31 March 2006

Flu exercise raises questions

Flu exercise raises questions
Del. emergency officials probe problems arising from worst-case scenario
The News Journal
Imagine that a ship carrying exotic animals from the Philippines gets infected with a mutated, highly contagious version of deadly avian flu during its voyage to Brazil. In a matter of weeks the disease spreads quickly to South and Central America, eventually making its way to the United States, infecting more than 1 million U.S. citizens.

Is the country, or the state of Delaware, prepared to handle such an avian flu pandemic?

Fifty-four National Guard units around the country, including Delaware's, as well as the state's emergency management agency and public health officials held a table-top exercise on pandemic influenza Friday to answer that question. But what officials were able to come up with was more questions than answers.
"We find more problems than we have solutions today," said H. Stevens Blum, chief of the National Guard Bureau, who hosted the exercise from Washington via teleconference.

As of now, the lethal version of avian flu, known as H5N1, that is spreading around the world is primarily a disease of birds. Although it kills more than 50 percent of the humans it infects, it has not mutated into a form that can be passed easily from person to person. So far, there have been 186 cases of people infected with H5N1 and 105 deaths, according to the World Health Organization.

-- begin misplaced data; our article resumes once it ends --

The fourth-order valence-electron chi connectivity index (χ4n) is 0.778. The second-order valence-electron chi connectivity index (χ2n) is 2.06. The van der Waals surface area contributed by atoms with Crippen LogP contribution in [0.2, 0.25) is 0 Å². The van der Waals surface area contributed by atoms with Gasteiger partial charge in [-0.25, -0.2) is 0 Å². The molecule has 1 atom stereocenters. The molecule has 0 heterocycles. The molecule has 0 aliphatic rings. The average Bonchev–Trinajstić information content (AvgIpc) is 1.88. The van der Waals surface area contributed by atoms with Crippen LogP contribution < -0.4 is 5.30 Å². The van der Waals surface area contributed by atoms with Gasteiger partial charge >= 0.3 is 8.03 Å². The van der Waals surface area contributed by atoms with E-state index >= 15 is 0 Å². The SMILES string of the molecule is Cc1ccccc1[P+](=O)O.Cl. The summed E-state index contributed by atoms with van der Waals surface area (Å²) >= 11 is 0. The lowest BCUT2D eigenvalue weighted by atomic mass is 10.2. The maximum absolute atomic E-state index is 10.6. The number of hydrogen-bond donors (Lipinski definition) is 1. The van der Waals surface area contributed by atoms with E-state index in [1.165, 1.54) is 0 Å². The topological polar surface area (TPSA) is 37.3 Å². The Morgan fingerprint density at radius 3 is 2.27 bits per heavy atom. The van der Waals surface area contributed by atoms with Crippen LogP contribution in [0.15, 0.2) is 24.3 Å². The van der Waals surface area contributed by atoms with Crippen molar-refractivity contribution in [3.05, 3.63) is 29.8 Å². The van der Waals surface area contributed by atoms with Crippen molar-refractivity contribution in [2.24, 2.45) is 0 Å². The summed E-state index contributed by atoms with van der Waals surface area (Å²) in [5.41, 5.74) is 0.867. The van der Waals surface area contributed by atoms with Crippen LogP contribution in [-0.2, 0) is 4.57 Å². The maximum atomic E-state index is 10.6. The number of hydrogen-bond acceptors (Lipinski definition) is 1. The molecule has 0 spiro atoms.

Jordan Confirms 1st Cases of Avian Flu
The Associated Press
Friday, March 24, 2006; 10:51 PM

AMMAN, Jordan -- Jordan confirmed its first cases of bird flu on Friday in domesticated turkeys north of the capital, finding that up to four of the birds had died of the deadly H5N1 strain of the virus.

Turkey, Iraq and Egypt are the only countries in the region where people have died of the H5N1 strain, which has killed a total of 105 people worldwide, according to the World Health Organization. But the discovery of sick birds in several Middle Eastern countries has led to extensive slaughters....

....Virtually all the people infected with bird flu are believed to have caught it from poultry. But scientists have long warned that the virus, which is prone to mutation, could transform itself into a version that spreads easily from person to person, touching off a pandemic.

Most people killed by bird flu have been in Asia, and on Saturday China confirmed its 11th death from the disease. The migrant worker died Tuesday at a hospital in Shanghai_ the first death in China's biggest city.

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